To present this approach as something no one else is doing is also misleading. Integrating economic, social, and environmental objectives, also known as a ‘Triple Bottom Line’ approach to business is becoming increasingly common and governments and other institutions are getting on board through their procurement policies. For example, the Vancouver Olympics gave consideration to social enterprises in their procurement process. As a result, social enterprises employing women returning to work, inner city residents, and Aboriginal youth working in social enterprises produced the flowers presented to medalists and the podiums that they stood on. The City of Calgary has implemented a Sustainable Environmental and Ethical Procurement Policy. Ontario’s recently released Poverty Reduction Strategy includes commitments to developing procurement policies that support social enterprise. New Westminster recently adopted a living-wage policy, ensuring that work it contracts out is awarded to companies that adhere to wage and benefit standards greater than what is legally required.

The Scottish government is implementing a policy that gives 10% preference for social enterprises in certain procurement fields, including 3% for subcontracting to social enterprises. In the UK, a Conservative MP has brought forward a bill in support of social enterprise procurement preference. Italy has long given extra weighting to purchasing from co-operative businesses, recognizing that their business model of collective ownership creates economic democracy and a more equitable distribution of wealth.

Even our neighbours to the south understand the value of balancing free trade with strategic purchasing. Over 140 municipal governments have passed “living wage” ordinances regarding their procurement contracts including big cities such as San Francisco, Santa Fe (New Mexico), Washington D.C., Baltimore, Boston, Los Angeles, and St. Louis. The US Government has targets of procuring 5% of contracts from small women-owned businesses, 3% from Service-Disabled Veteran-Owned businesses, and gives small businesses located in “HUBZones” (Historically Underutilized Business Zones – located in economically distressed communities) a 10% price evaluation preference on tenders and aim for 3% of all federal contract dollars to be awarded eligible businesses. In Minnesota, Targeted Small Businesses that are located in economically disadvantaged communities or are owned by racial minority, women, or people with disabilities are given up to 6% pricing preference. Even the US Army has a Green Procurement Strategy.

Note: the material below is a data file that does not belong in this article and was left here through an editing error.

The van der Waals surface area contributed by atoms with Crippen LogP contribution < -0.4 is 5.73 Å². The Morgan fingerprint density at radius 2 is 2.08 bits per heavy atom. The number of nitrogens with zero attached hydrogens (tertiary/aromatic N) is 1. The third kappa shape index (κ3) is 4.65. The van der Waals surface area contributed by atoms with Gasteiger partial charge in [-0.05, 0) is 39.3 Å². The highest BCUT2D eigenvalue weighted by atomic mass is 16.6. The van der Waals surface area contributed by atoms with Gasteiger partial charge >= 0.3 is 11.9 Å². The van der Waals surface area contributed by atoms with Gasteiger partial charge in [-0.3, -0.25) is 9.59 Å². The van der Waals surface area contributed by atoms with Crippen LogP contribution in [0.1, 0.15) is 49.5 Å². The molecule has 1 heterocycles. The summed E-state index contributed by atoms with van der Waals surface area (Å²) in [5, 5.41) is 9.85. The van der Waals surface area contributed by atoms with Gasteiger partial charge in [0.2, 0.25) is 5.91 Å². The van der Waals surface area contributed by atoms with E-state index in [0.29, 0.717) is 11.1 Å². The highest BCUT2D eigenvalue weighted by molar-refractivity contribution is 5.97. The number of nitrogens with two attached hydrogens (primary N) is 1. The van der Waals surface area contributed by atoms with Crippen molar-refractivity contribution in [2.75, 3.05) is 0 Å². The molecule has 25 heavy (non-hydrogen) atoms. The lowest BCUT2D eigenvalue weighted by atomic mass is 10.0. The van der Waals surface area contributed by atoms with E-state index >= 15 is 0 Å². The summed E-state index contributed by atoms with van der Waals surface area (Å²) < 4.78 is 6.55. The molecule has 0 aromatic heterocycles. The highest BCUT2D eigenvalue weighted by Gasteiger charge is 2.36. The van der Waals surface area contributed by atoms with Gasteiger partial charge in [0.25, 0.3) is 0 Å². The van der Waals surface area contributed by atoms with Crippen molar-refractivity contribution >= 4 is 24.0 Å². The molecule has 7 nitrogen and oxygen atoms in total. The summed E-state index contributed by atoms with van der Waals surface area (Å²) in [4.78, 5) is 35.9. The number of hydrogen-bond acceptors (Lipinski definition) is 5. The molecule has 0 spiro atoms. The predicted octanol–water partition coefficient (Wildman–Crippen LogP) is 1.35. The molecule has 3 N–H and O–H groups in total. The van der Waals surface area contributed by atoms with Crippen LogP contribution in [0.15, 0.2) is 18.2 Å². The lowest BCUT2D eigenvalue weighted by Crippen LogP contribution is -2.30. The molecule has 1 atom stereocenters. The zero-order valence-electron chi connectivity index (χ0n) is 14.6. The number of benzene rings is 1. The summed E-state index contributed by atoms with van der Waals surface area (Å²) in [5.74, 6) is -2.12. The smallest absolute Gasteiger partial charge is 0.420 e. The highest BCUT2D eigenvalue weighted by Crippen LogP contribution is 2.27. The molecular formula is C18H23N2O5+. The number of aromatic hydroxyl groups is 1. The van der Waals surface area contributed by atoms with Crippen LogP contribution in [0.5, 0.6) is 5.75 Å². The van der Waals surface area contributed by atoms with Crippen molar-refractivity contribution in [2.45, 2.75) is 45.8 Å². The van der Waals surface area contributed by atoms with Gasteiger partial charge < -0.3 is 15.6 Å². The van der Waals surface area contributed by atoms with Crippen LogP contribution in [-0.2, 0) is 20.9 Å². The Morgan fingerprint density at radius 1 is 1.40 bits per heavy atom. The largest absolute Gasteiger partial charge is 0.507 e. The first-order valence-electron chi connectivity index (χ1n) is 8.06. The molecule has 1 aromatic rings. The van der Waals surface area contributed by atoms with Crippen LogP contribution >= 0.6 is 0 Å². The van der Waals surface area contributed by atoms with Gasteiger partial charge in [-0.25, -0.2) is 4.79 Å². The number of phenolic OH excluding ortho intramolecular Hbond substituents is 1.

This procurement approach is not about an old-fashioned paradigm, nor is it a simple either/ or debate; in fact, it is a cutting edge and informed perspective that is catching around the world as people and governments of all persuasions increasingly understand the full costs and benefits of their purchasing decisions. This is not about locking others out; if they can demonstrate the same FULL value on all considerations that impact the project, the product, our economy, and our society, and our planet – then they win the bid.

Leaders around the world are beginning to understand the ripples of procurement. They are seeing how even incremental cost increases in procurement are dwarfed by the direct financial payback that certain enterprises provide, never mind the longer term financial savings relating to the costs of poverty and poor health. It is time for our municipal government to catch this wave.


Brendan Reimer is the prairies regional co-ordinator for the Canadian Community Economic Development Network